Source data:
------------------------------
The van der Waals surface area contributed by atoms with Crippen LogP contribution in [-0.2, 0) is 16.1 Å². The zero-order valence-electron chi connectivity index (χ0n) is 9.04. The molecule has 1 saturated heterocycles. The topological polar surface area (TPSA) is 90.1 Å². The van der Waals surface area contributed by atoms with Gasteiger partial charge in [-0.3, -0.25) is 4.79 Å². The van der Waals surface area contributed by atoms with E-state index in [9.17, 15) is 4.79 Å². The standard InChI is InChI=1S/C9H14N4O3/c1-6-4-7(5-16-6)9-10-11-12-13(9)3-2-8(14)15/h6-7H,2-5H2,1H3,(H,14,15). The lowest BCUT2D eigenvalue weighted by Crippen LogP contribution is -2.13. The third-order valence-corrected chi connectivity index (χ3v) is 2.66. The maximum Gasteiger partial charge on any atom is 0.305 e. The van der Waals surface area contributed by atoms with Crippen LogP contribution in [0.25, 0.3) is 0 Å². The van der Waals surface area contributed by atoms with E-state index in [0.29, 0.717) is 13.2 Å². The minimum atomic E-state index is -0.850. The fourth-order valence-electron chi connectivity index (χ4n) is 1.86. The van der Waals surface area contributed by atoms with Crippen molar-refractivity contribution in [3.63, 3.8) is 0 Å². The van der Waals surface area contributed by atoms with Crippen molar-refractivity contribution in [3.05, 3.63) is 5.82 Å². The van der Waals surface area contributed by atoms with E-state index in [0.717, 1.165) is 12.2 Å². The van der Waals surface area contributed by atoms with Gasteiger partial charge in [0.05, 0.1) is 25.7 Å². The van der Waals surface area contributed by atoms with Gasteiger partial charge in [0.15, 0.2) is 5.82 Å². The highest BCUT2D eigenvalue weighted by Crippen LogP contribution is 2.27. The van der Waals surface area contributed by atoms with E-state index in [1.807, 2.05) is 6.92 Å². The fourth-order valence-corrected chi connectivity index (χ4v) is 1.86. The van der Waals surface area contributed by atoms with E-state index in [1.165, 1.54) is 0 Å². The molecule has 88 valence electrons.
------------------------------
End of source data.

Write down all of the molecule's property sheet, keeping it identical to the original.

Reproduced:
The van der Waals surface area contributed by atoms with Crippen LogP contribution in [-0.2, 0) is 16.1 Å². The zero-order valence-electron chi connectivity index (χ0n) is 9.04. The molecule has 1 saturated heterocycles. The topological polar surface area (TPSA) is 90.1 Å². The van der Waals surface area contributed by atoms with Gasteiger partial charge in [-0.3, -0.25) is 4.79 Å². The van der Waals surface area contributed by atoms with E-state index in [9.17, 15) is 4.79 Å². The standard InChI is InChI=1S/C9H14N4O3/c1-6-4-7(5-16-6)9-10-11-12-13(9)3-2-8(14)15/h6-7H,2-5H2,1H3,(H,14,15). The lowest BCUT2D eigenvalue weighted by Crippen LogP contribution is -2.13. The third-order valence-corrected chi connectivity index (χ3v) is 2.66. The maximum Gasteiger partial charge on any atom is 0.305 e. The van der Waals surface area contributed by atoms with Crippen LogP contribution in [0.25, 0.3) is 0 Å². The van der Waals surface area contributed by atoms with E-state index in [0.29, 0.717) is 13.2 Å². The minimum atomic E-state index is -0.850. The fourth-order valence-electron chi connectivity index (χ4n) is 1.86. The van der Waals surface area contributed by atoms with Crippen molar-refractivity contribution in [3.63, 3.8) is 0 Å². The van der Waals surface area contributed by atoms with Crippen molar-refractivity contribution in [3.05, 3.63) is 5.82 Å². The van der Waals surface area contributed by atoms with E-state index in [0.717, 1.165) is 12.2 Å². The van der Waals surface area contributed by atoms with Gasteiger partial charge in [0.05, 0.1) is 25.7 Å². The van der Waals surface area contributed by atoms with Gasteiger partial charge in [0.15, 0.2) is 5.82 Å². The highest BCUT2D eigenvalue weighted by Crippen LogP contribution is 2.27. The van der Waals surface area contributed by atoms with E-state index in [1.807, 2.05) is 6.92 Å². The fourth-order valence-corrected chi connectivity index (χ4v) is 1.86. The van der Waals surface area contributed by atoms with E-state index in [1.165, 1.54) is 0 Å². The molecule has 88 valence electrons.